Education advocates scramble to find public school funding after constitutional amendment blocked

Parents joined teachers at Hawaii schools to rally in support of the constitutional amendment.
Parents joined teachers at Hawaii schools to rally in support of the constitutional amendment.
Published: Oct. 22, 2018 at 8:34 PM HST
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HONOLULU (HawaiiNewsNow) - After the Hawaii Supreme Court blocked a controversial proposal that would’ve raised investment property taxes to help fund public schools, education advocates are now scrambling for a “Plan B.”

"At this moment, we do not have any specific plans of what we're going to go forward with, and that all depends on where the conversations lead us," said Corey Rosenlee, president of the Hawaii State Teachers Association.

State lawmakers say they are looking at other ideas in the meantime, including utilizing unused state land to generate money for schools or creating on-site housing to help retain teachers.

"Act 155 would allow us to take the state property, DOE lands, and market them. Whether we put condos or retail, etc., we can use that to fund our schools. The DOE has given us a number of sites that could be used," said State Sen. Michelle Kidani, chair of the Senate Education Committee.

Those who opposed the constitutional amendment say they also want to help better Hawaii's public school system, but they don't believe additional funding is the answer.

University of Hawaii professor emeritus Randy Roth says the education department needs to manage their money better.

When you include other education expenditures, such as teacher fringe benefits, Roth says DOE's annual operating budget is closer to $3 billion than $2 billion.

Roth says that means the state currently spends around $14,000 per student -- that's 17-percent above the national average.

"There are a lot of people who believe that $3 billion dollars a year for operations is enough. We're a little concerned that maybe the money isn't being spent as well as it should be. It's very difficult to tell because of the lack of transparency," Roth said.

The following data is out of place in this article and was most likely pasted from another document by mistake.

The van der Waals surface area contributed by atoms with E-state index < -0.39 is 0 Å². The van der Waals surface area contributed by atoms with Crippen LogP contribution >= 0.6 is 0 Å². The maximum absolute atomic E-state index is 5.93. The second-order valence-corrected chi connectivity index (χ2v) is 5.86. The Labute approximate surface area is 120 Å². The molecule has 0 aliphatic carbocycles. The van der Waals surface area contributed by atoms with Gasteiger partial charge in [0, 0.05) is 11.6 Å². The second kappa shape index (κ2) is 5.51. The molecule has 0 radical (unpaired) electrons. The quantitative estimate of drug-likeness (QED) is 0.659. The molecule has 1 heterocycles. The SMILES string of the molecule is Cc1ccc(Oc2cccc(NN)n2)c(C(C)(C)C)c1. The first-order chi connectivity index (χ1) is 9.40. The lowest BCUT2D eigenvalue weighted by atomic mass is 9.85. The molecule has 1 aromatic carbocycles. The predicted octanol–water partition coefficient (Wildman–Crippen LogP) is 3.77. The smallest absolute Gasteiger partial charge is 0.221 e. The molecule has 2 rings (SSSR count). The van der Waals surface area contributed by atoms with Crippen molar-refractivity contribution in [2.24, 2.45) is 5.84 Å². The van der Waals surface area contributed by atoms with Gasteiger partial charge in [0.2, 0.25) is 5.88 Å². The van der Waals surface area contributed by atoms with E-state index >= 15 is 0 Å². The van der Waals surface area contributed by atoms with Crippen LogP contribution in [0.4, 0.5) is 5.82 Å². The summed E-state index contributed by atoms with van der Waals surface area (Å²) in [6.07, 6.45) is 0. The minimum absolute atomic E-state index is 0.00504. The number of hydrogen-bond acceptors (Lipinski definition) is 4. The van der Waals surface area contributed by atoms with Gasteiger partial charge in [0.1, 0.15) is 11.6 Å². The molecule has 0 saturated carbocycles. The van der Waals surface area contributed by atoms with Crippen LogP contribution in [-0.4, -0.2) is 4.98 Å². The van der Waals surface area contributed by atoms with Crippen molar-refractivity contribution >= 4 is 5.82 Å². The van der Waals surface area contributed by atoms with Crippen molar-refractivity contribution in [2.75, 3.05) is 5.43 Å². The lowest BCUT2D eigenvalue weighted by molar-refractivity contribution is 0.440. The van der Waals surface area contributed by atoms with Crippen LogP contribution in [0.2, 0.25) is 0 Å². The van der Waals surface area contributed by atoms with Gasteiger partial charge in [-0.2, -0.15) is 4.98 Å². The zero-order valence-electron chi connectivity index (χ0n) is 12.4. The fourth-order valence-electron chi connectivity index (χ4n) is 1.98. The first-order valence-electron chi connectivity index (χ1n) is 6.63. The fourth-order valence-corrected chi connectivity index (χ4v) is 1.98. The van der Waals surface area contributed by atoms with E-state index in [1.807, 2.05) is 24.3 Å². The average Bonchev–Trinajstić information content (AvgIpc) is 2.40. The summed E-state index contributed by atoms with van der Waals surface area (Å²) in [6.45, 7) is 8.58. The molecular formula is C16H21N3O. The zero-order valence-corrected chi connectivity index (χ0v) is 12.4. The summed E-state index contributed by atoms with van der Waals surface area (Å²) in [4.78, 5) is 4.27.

Roth also says when you look at why teachers leave Hawaii, many of the reasons are not about money, but frustration with the school curriculum.

"They feel like they're straight-jacketed. They feel like they're being expected to teach from a script. I believe very strongly if you address that, you're going to have a big impact on teacher retention," said Roth.

But Hawaii’s superintendent of schools insists the money is being used appropriately.

"93-percent of the state's budget is in schools, in the classrooms, either directly in hands of principals or shared services like buses and food. I cannot keep up this pace of work if I'm not able to pay my teachers, my administrators, my staff, competitively," said Superintendent Christina Kishimoto.

Kishimoto says over the next several months, DOE will be conducting a teacher salary compensation study to see where Hawaii's teachers stand nationwide.

The Education Institute of Hawaii is also conducting a study to see how the department is spending its money.

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